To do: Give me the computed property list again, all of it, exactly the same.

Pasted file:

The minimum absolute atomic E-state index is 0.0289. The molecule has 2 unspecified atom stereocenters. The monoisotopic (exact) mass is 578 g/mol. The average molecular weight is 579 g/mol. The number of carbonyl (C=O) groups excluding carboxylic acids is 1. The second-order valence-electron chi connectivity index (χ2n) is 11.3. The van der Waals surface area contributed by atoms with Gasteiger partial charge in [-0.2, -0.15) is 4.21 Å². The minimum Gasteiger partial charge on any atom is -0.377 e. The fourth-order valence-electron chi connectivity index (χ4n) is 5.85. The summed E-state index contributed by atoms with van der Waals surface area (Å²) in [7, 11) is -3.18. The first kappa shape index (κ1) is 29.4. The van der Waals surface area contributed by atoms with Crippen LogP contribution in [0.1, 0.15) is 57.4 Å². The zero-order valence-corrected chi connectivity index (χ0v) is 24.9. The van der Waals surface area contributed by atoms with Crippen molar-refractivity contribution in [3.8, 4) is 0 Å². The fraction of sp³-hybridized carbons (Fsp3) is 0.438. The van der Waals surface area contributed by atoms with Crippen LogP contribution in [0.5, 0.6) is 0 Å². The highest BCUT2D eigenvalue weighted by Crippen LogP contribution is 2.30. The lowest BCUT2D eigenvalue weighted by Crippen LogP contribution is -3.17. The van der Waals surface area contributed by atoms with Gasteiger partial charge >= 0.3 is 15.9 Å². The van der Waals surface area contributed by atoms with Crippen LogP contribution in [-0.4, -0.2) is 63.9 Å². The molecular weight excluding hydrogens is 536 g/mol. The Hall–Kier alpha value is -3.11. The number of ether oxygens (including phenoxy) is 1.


The minimum absolute atomic E-state index is 0.0289. The molecule has 2 unspecified atom stereocenters. The monoisotopic (exact) mass is 578 g/mol. The average molecular weight is 579 g/mol. The number of carbonyl (C=O) groups excluding carboxylic acids is 1. The second-order valence-electron chi connectivity index (χ2n) is 11.3. The van der Waals surface area contributed by atoms with Gasteiger partial charge in [-0.2, -0.15) is 4.21 Å². The minimum Gasteiger partial charge on any atom is -0.377 e. The fourth-order valence-electron chi connectivity index (χ4n) is 5.85. The summed E-state index contributed by atoms with van der Waals surface area (Å²) in [7, 11) is -3.18. The first kappa shape index (κ1) is 29.4. The van der Waals surface area contributed by atoms with Crippen LogP contribution in [0.1, 0.15) is 57.4 Å². The zero-order valence-corrected chi connectivity index (χ0v) is 24.9. The van der Waals surface area contributed by atoms with Crippen molar-refractivity contribution in [3.8, 4) is 0 Å². The fraction of sp³-hybridized carbons (Fsp3) is 0.438. The van der Waals surface area contributed by atoms with Crippen LogP contribution in [0.5, 0.6) is 0 Å². The highest BCUT2D eigenvalue weighted by Crippen LogP contribution is 2.30. The lowest BCUT2D eigenvalue weighted by Crippen LogP contribution is -3.17. The van der Waals surface area contributed by atoms with Gasteiger partial charge >= 0.3 is 15.9 Å². The van der Waals surface area contributed by atoms with Crippen LogP contribution in [-0.4, -0.2) is 63.9 Å². The molecular weight excluding hydrogens is 536 g/mol. The Hall–Kier alpha value is -3.11. The number of ether oxygens (including phenoxy) is 1.